This morning I came across an intriguing quotation in the final chapter of Christopher Hitchens' "God is Not Great." I've always thought how terrific it'd be to know the truth about life, the universe, God or unGod—in short, everything.
But Gotthold Lessing, an 18th century German writer and philosopher, says that even if you could possess truth, you'd be better off perpetually seeking it.
The true value of a man is not determined by his possession, supposed or real, of Truth, but rather by his sincere exertion to get to the Truth. It is not possession of the Truth, but rather the pursuit of Truth by which he extends his powers and in which his ever-growing perfectibility is to be found. Possession makes one passive, indolent and proud.
If God were to hold all Truth concealed in his right hand, and in his left only the steady and diligent drive for Truth, albeit with the proviso that I would always and forever err in the process, and to offer me the choice, I would with all humility take the left hand.
Interesting. Surprising. And the more I pondered Lessing's preference, convincing.
I might well do the same. Though I'd prefer to negotiate out the "always and forever err" clause. I'd rather leave it as "not knowing whether I err in the process."
For if I knew beyond a shadow of a doubt that I was on the wrong truth track, wouldn't this just be the flip side of possessing the truth? I'd be a certain non-possessor, which likely would make me equally passive and indolent (though not proud).
Religion is all about certainty. Science, uncertainty. You can never be sure that you've attained the ultimate answer, because there's always the possibility of more truth being revealed around the next inquisitive corner.
Lessing points us toward a quest that never stops questing. The search is what's being sought. So long as the seeking for truth continues, the seeker has found.
Could it be any other way, really? Even if God raised you or me to the highest heaven and poured into our consciousness complete knowledge of the cosmos, how could we be sure that what we experienced was the capital "T" Truth?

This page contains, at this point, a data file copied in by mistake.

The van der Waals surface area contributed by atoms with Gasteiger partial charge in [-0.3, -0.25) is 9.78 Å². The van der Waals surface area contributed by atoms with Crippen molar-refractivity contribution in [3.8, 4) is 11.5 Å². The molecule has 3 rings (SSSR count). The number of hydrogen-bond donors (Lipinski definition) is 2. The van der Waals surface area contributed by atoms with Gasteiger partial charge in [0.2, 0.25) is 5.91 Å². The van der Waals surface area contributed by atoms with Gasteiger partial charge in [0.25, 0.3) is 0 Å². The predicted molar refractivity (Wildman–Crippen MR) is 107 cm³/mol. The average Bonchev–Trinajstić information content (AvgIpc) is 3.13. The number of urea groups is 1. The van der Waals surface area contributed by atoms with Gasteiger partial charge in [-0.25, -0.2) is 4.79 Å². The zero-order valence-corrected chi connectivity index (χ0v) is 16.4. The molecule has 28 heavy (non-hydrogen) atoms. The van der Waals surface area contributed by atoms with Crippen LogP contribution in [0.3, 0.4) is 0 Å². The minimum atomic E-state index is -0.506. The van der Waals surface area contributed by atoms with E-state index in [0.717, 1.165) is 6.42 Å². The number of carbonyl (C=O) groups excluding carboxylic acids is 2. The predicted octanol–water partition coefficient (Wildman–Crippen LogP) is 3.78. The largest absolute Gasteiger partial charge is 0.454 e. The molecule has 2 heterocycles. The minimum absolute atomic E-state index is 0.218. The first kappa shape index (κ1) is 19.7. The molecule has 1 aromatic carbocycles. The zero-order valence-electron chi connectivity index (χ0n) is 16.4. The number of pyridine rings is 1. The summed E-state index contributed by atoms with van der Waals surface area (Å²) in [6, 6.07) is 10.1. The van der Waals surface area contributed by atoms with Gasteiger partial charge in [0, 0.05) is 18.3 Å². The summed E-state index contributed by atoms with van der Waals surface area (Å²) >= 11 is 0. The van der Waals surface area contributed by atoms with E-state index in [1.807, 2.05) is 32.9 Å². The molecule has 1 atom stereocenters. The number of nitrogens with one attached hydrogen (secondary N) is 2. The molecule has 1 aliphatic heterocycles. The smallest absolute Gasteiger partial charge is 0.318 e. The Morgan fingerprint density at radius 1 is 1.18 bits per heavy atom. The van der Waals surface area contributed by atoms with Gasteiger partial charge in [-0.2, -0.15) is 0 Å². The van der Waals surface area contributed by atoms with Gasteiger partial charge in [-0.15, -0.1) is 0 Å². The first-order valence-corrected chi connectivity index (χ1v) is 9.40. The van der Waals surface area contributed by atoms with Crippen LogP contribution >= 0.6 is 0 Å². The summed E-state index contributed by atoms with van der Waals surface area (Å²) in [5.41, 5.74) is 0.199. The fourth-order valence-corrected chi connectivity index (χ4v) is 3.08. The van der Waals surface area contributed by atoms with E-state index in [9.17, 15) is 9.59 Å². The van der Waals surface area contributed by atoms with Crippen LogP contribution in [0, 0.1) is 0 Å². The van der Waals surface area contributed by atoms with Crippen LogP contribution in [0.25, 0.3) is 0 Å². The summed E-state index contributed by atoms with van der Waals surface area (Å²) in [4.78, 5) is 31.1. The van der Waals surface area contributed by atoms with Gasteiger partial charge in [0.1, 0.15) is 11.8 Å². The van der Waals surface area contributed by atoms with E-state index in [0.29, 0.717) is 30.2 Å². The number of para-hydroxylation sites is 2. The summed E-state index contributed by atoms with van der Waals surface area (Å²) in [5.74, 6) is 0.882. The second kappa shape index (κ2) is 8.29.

We could be part of The Matrix, taking as real what is an elaborate illusion. But again, how would we ever know for sure? How many reflections are possible in Alice's looking glass? What guarantee is there that this one, rather than that one, is to be trusted?
So while my first reading of Lessing produced a "no way, Jose!" in me, some further pondering of left hand vs. right hand made me feel much more comfortable with following in his thought-experiment footsteps. (Yet, again, with the proviso of not knowing for sure that I was erring).
I also felt better about my mother. She was an intense non-religious seeker of truth. A voracious reader and debater, she spent her life looking for answers to life's most important questions. And didn't find them.
She put so much intellectual and emotional energy into the search, since her death I've had frequent one-sided conversations with whoever I imagine is in charge of doling out Truth to the deserving.
"What the #&!*% went on with my mother??!!," I'll complain to the unseen, unheard, (and probably unreal) reason for my indignation. "She deserved more truth than she got. If she's enjoying an afterlife, you'd damn well better be treating her better than you did during her earthly existence."
Well, Lessing's quotation brought some peace. My mother got great satisfaction from her seeking.
Even if she had come to have an aha! moment before she died that made her believe she'd found the truth, this wouldn't have meant as much to her as the hugely more numerous what's it all about? moments.
She was born a seeker. She died a seeker. I'm pretty sure that we all do.
But not completely sure.